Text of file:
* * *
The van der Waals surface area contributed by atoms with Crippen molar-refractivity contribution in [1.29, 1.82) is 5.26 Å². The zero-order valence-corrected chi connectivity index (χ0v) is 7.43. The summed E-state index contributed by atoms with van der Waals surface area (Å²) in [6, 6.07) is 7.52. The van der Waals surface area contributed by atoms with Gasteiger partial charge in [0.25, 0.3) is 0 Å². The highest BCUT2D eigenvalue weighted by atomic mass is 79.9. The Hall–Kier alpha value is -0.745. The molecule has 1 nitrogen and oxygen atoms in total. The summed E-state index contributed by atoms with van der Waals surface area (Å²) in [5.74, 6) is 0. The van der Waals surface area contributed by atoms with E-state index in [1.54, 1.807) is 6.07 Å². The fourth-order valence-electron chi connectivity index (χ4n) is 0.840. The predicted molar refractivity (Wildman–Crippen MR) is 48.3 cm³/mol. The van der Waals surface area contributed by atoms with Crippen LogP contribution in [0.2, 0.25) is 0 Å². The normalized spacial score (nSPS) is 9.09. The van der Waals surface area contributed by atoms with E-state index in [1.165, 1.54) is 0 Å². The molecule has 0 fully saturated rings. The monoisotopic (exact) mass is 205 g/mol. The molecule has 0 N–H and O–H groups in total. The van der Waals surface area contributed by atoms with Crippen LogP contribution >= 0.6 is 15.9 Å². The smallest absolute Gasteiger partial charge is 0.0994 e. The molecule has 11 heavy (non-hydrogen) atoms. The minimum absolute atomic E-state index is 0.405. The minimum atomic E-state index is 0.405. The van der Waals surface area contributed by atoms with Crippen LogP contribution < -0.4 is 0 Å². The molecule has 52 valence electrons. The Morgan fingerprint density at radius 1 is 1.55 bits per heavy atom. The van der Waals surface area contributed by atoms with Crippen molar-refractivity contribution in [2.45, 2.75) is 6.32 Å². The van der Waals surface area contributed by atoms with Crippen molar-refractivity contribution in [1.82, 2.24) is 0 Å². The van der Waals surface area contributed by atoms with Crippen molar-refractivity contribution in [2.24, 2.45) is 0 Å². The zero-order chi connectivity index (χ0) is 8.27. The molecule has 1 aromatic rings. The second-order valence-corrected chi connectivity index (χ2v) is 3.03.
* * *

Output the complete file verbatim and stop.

The van der Waals surface area contributed by atoms with Crippen molar-refractivity contribution in [1.29, 1.82) is 5.26 Å². The zero-order valence-corrected chi connectivity index (χ0v) is 7.43. The summed E-state index contributed by atoms with van der Waals surface area (Å²) in [6, 6.07) is 7.52. The van der Waals surface area contributed by atoms with Gasteiger partial charge in [0.25, 0.3) is 0 Å². The highest BCUT2D eigenvalue weighted by atomic mass is 79.9. The Hall–Kier alpha value is -0.745. The molecule has 1 nitrogen and oxygen atoms in total. The summed E-state index contributed by atoms with van der Waals surface area (Å²) in [5.74, 6) is 0. The van der Waals surface area contributed by atoms with E-state index in [1.54, 1.807) is 6.07 Å². The fourth-order valence-electron chi connectivity index (χ4n) is 0.840. The predicted molar refractivity (Wildman–Crippen MR) is 48.3 cm³/mol. The van der Waals surface area contributed by atoms with Crippen LogP contribution in [0.2, 0.25) is 0 Å². The normalized spacial score (nSPS) is 9.09. The van der Waals surface area contributed by atoms with E-state index in [1.165, 1.54) is 0 Å². The molecule has 0 fully saturated rings. The monoisotopic (exact) mass is 205 g/mol. The molecule has 0 N–H and O–H groups in total. The van der Waals surface area contributed by atoms with Crippen LogP contribution >= 0.6 is 15.9 Å². The smallest absolute Gasteiger partial charge is 0.0994 e. The molecule has 11 heavy (non-hydrogen) atoms. The minimum absolute atomic E-state index is 0.405. The minimum atomic E-state index is 0.405. The van der Waals surface area contributed by atoms with Crippen LogP contribution < -0.4 is 0 Å². The molecule has 52 valence electrons. The Morgan fingerprint density at radius 1 is 1.55 bits per heavy atom. The van der Waals surface area contributed by atoms with Crippen molar-refractivity contribution in [2.45, 2.75) is 6.32 Å². The van der Waals surface area contributed by atoms with Crippen molar-refractivity contribution in [1.82, 2.24) is 0 Å². The van der Waals surface area contributed by atoms with Crippen molar-refractivity contribution in [2.24, 2.45) is 0 Å². The zero-order chi connectivity index (χ0) is 8.27. The molecule has 1 aromatic rings. The second-order valence-corrected chi connectivity index (χ2v) is 3.03.